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Labour Rights in Southeast Asia

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The success of any industry should be credited not only to the businessmen that run it, but also to the labourers that carry out the tasks required by those businessmen. Often, as a global community, we disregard the rights of those labourers and remain content with that decision despite their suffering. The Kingdom of Saudi Arabia, led by our King Salman bin Abdulaziz Al Saud, believes that workers, regardless of their social standing or their job occupation, deserve the safest environment they could get in their line of work.

On 23rd July 2013 large cracks appeared in the structure of Rana Plaza in Dhaka, Bangladesh. The workers were sent home for the day and did not want to return. However, they were forced to return to work the next day. (Mirdha and Rahman) At around 9 am the generators were started due to a power cut and a sudden jerk shook the building – a sensation some likened to an earthquake. Within minutes the eight-storey building had collapsed. It has been determined that the final death toll was 1142. (Siddiqui) This incident is the deadliest structural failure and garment factory accident in history. (Manik and Yardley)

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Worker abuse in the garment industry is not a new issue. However, after the Rana Plaza collapse, it was taken more seriously and resulted in the formation of the Accord on Fire and Building Safety which contains remedies pertaining mainly to inspections. (2018 Accord on Fire and Building Safety ) But reports have found that these guidelines are not enough to ensure well conducted and meaningful inspections in garment factories.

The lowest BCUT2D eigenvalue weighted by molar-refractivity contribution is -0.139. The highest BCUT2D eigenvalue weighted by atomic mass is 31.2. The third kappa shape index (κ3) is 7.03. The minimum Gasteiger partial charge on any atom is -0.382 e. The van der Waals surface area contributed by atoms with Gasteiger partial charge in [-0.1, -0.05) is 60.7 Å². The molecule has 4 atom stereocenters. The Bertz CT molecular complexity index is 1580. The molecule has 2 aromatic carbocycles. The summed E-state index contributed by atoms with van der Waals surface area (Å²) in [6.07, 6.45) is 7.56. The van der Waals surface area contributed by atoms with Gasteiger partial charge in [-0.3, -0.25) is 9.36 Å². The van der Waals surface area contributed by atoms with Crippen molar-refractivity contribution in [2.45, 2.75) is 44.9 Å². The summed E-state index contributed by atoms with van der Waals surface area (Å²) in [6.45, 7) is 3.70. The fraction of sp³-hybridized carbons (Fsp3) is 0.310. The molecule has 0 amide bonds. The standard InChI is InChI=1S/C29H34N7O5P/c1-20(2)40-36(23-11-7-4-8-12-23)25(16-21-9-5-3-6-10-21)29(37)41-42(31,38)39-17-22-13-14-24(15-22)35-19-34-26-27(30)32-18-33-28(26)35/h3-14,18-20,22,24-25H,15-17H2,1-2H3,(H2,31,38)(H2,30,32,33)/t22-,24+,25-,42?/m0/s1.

Although the Kingdom of Saudi Arabia does not have a prominent garment manufacturing industry, we imported $1.23 billion of textile and textile articles in the third quarter of 2017. (Merchandise Exports and Imports of The Kingdom of Saudi Arabia – 2017 Third Quarter) Our primary industry is the oil industry and according to an article in Forbes magazine, approximately 70 million barrels of oil are utilized to produce polyester fibre, a very common fibre used in the garment industry. (Conca) In this way, the Kingdom of Saudi Arabia has an influence on the garment manufacturing industry and hence feels a certain responsibility towards it.

A large part of the problem in the industry relates to third party social audits. A lot of the certificates presented to third parties are fake or contain altered versions of facts. Additionally, audits have not decreased deadly accidents or improved working conditions by a significant amount. This is because the so called ‘independent’ auditors, are hired and paid by either the manufacturer or the buyer. This creates a clear conflict of interest as no auditing company wants to lose clients due to bad reports. Hence even the auditor may present a more positive image of working conditions than those that actually exist. There have even been cases where disregarding the limitations already mentioned, auditors are unable to recognize abusive working conditions. This could be due to falsified reports or the fact that when factory owners are notified of visits, they are able to manipulate conditions temporarily. (Terwindt and Saage-maass)